All of that stuff became key to creating what became probably a 130-page paper outline. This went to the Assistant Editors before it even went to the editor so that the AE’s could do these long string-outs. I think we had a ten-hour string-out. The narrative chronology was two-fold because we’re intercutting from present to past. So ten hours sounds like a lot, but if you can get it down to your best material, ordered according to more or less how you see the chronology of the narrative film, it's a real benefit to the editor that. Otherwise, it’s 5,000 hours of footage for the editor to comb through and figure out how to meet the director’s vision.
NFS: How involved were you in the editing process?
Zimbalist: Very involved. Our editor, Luis Dechtiar, has been editing for us for many years. He did such phenomenal work on this film. We decided that it was important for Luis to come down to Brazil and be present for some of the interviews that we did and some of the shooting that was done towards the end of production. This was with two objectives. One, for him to get familiar with the characters and the story. Two, he was there taking his own notes, promoting his own ideas, and starting to sort of work off the outlines that we created and talk it through with us. He had a real ownership going in and was able to put together proposals for how the narratives could be told.
NFS: There was an investigative element to this film, in terms of depicting the illegal scheme that undermined the entire flight and then brought it down. Did you do any investigative work in that direction?
Zimbalist: Our whole crew is cut from the fabric of investigative journalism. A lot of the work that we do is straight investigative journalism. In this case, I think there were much fewer elements of investigative journalism than there was just cinema verite entrenchment and diligence.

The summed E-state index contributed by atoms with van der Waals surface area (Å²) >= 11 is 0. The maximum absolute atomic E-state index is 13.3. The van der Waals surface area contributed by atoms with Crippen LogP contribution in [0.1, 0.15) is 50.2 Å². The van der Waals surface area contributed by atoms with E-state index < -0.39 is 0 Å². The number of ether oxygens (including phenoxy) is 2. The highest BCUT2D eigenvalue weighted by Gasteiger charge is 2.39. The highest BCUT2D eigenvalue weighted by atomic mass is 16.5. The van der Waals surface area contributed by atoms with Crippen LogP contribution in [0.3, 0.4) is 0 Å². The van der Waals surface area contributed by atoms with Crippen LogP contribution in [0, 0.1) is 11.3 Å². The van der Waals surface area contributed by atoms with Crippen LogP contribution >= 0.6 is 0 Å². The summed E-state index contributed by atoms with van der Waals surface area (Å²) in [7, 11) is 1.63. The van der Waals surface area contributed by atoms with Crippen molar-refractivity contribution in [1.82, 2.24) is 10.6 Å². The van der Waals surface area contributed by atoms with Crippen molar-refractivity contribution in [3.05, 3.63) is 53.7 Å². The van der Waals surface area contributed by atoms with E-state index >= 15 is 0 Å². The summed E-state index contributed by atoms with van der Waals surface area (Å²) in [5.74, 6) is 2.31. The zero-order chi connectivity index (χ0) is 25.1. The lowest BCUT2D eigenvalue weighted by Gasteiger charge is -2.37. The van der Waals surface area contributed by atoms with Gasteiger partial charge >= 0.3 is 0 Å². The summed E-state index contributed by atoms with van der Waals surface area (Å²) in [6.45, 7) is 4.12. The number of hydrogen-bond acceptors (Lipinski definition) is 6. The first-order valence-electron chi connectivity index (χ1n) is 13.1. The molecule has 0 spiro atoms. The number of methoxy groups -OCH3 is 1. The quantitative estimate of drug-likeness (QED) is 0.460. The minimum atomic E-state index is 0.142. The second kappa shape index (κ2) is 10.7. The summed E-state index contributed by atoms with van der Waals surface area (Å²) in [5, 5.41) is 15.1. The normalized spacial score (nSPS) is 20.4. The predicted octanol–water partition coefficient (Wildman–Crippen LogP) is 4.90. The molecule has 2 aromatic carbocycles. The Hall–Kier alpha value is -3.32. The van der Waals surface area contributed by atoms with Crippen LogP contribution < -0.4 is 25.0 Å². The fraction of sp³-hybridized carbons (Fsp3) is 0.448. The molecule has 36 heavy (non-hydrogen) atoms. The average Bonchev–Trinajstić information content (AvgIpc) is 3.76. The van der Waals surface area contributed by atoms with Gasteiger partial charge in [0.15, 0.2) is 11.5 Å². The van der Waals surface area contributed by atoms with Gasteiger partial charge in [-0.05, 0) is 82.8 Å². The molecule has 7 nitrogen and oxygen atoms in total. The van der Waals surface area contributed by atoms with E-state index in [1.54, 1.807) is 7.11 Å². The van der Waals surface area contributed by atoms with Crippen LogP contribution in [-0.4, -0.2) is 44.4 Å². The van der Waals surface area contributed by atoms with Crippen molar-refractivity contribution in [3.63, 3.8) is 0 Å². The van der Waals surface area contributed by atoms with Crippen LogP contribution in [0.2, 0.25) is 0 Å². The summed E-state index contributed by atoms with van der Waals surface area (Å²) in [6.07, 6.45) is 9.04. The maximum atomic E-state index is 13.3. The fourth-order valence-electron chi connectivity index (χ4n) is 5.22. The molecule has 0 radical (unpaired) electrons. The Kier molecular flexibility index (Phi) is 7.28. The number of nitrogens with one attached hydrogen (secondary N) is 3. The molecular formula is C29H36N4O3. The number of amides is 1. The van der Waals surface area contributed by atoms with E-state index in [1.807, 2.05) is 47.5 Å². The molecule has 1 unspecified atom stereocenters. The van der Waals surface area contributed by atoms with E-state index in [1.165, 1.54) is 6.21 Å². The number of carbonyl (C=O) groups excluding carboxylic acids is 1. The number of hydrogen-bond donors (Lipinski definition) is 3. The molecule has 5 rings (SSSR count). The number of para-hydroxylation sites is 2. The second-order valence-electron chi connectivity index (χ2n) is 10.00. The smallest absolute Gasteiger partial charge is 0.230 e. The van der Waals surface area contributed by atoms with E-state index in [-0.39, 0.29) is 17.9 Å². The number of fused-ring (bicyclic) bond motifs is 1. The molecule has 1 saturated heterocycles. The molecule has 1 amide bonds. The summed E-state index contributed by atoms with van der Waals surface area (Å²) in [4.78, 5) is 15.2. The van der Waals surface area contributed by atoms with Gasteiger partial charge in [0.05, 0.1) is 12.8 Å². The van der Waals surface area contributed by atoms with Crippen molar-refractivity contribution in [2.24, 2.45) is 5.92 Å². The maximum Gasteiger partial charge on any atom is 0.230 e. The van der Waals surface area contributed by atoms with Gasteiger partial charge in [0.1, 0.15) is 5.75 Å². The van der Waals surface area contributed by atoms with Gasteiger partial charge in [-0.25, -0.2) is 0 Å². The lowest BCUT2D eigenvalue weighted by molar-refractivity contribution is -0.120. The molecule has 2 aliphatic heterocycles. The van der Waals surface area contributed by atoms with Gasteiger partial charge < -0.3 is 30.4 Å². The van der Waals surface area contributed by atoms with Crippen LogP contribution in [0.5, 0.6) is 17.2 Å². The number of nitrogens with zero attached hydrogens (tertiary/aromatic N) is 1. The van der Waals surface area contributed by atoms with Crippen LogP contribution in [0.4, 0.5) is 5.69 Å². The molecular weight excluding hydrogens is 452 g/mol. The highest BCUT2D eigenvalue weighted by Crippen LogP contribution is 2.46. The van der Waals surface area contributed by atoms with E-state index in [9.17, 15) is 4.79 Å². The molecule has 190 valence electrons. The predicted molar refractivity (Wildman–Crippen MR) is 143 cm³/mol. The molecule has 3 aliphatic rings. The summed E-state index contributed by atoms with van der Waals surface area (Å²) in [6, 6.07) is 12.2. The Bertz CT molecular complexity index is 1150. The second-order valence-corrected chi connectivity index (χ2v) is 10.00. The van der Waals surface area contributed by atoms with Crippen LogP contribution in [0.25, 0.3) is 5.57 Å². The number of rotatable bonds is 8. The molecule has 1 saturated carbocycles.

But there was a lot of archival collection. We got footage from the club’s videographer, who'd been traveling with the team the previous year. We got footage from all the families and subjects that we filmed—we were given personal archives and Instagram videos. There are always gems that come out of never-before-seen footage. It helps to tie together and bring to life a certain narrative element.
And, of course, we went out to all the local and international broadcasters to pull out the footage of the investigation around the negligence and criminality committed by the airline, La Mia. The investigation had already been conducted by the judicial system that was in charge of that. The news had covered it.
Another film we did—The Two Escobars—is investigative journalism. Who killed Andre Escobar had never been explored in that depth. We’re also doing a doc series right now that's just about to be announced. It's pure investigative journalism. It really strives to have exposes—to break new ground on stories. Maybe it's a crime that's never been solved or it's looking under the hood in a way that hasn't been done before. revealing new facts that change the way people see events. In the case of Nossa Chape, this wasn't our primary objective. We were fortunate that other people did that [work], so it was really just a matter of bringing out the discoveries and chronology that made sense of our narratives.
We do a lot of focus grouping when we make a film. For the first group, we invite our friends and family. We bring them into the screening room and show them early cuts. We create detailed questionnaires and conversations to try and get feedback. For Nossa Chape, one of the things we wanted to make sure of was that we were striking the right balance of understanding what happened in the crash, but also not having that be the dominant part of the story. Because to us, that wasn’t the story. But we got feedback from people saying, “Ah, I really wanted to know more about what happened in the crash. Do the guys that survived remember anything?” Then, we went back in and tried to add that into the edit.
NFS: Can you tell me a little bit about the Brazilian film industry and filming in the country?
Zimbalist: [My brother and I] made the film Favela Rising in 2005, about the cultural movement in the Favelas of Rio. Then, we did Pele, which was a narrative film about the soccer legend's formative years. We shot both in Brazil. We’ve done other smaller projects in Brazil as well.
When you're filming anywhere, you're never completely independent of locals. The language element is super important. If you're going to be filming with somebody for months on end, you become a part of their life. You don't want that all to be through an interpreter. I can say, to date, that we've never used interpreters on any of our films. It’s kind of baffling to me that people can do that. I think, particularly in documentary, that's really important.